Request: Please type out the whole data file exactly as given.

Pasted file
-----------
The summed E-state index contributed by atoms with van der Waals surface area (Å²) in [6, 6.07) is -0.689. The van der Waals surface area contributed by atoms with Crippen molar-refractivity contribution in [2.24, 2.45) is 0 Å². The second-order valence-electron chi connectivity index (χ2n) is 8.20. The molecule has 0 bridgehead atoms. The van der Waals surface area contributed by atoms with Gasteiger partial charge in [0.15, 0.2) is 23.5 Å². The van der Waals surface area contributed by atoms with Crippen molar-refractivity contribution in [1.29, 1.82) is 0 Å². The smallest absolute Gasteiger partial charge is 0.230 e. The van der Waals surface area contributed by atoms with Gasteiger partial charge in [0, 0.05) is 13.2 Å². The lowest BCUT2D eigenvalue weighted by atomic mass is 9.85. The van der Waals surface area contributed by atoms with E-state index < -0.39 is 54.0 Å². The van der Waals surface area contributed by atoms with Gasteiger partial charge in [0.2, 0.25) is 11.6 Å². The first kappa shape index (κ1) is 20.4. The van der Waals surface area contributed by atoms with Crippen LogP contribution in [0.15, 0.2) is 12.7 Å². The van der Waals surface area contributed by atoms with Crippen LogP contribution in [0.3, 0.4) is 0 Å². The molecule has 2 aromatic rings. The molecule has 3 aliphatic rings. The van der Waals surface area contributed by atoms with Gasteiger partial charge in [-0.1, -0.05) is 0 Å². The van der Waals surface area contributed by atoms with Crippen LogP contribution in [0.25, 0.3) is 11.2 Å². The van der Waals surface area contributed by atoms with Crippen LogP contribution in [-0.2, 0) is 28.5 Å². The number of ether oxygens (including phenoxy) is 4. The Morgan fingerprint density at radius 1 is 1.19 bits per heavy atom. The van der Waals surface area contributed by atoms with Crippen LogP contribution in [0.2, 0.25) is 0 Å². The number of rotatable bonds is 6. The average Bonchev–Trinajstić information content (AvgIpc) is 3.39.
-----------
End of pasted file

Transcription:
The summed E-state index contributed by atoms with van der Waals surface area (Å²) in [6, 6.07) is -0.689. The van der Waals surface area contributed by atoms with Crippen molar-refractivity contribution in [2.24, 2.45) is 0 Å². The second-order valence-electron chi connectivity index (χ2n) is 8.20. The molecule has 0 bridgehead atoms. The van der Waals surface area contributed by atoms with Gasteiger partial charge in [0.15, 0.2) is 23.5 Å². The van der Waals surface area contributed by atoms with Crippen molar-refractivity contribution in [1.29, 1.82) is 0 Å². The smallest absolute Gasteiger partial charge is 0.230 e. The van der Waals surface area contributed by atoms with Gasteiger partial charge in [0, 0.05) is 13.2 Å². The lowest BCUT2D eigenvalue weighted by atomic mass is 9.85. The van der Waals surface area contributed by atoms with E-state index < -0.39 is 54.0 Å². The van der Waals surface area contributed by atoms with Gasteiger partial charge in [0.2, 0.25) is 11.6 Å². The first kappa shape index (κ1) is 20.4. The van der Waals surface area contributed by atoms with Crippen LogP contribution in [0.15, 0.2) is 12.7 Å². The van der Waals surface area contributed by atoms with Crippen LogP contribution in [0.3, 0.4) is 0 Å². The molecule has 2 aromatic rings. The molecule has 3 aliphatic rings. The van der Waals surface area contributed by atoms with Gasteiger partial charge in [-0.1, -0.05) is 0 Å². The van der Waals surface area contributed by atoms with Crippen LogP contribution in [0.25, 0.3) is 11.2 Å². The van der Waals surface area contributed by atoms with Crippen LogP contribution in [-0.2, 0) is 28.5 Å². The number of ether oxygens (including phenoxy) is 4. The Morgan fingerprint density at radius 1 is 1.19 bits per heavy atom. The van der Waals surface area contributed by atoms with Crippen LogP contribution in [0.2, 0.25) is 0 Å². The number of rotatable bonds is 6. The average Bonchev–Trinajstić information content (AvgIpc) is 3.39.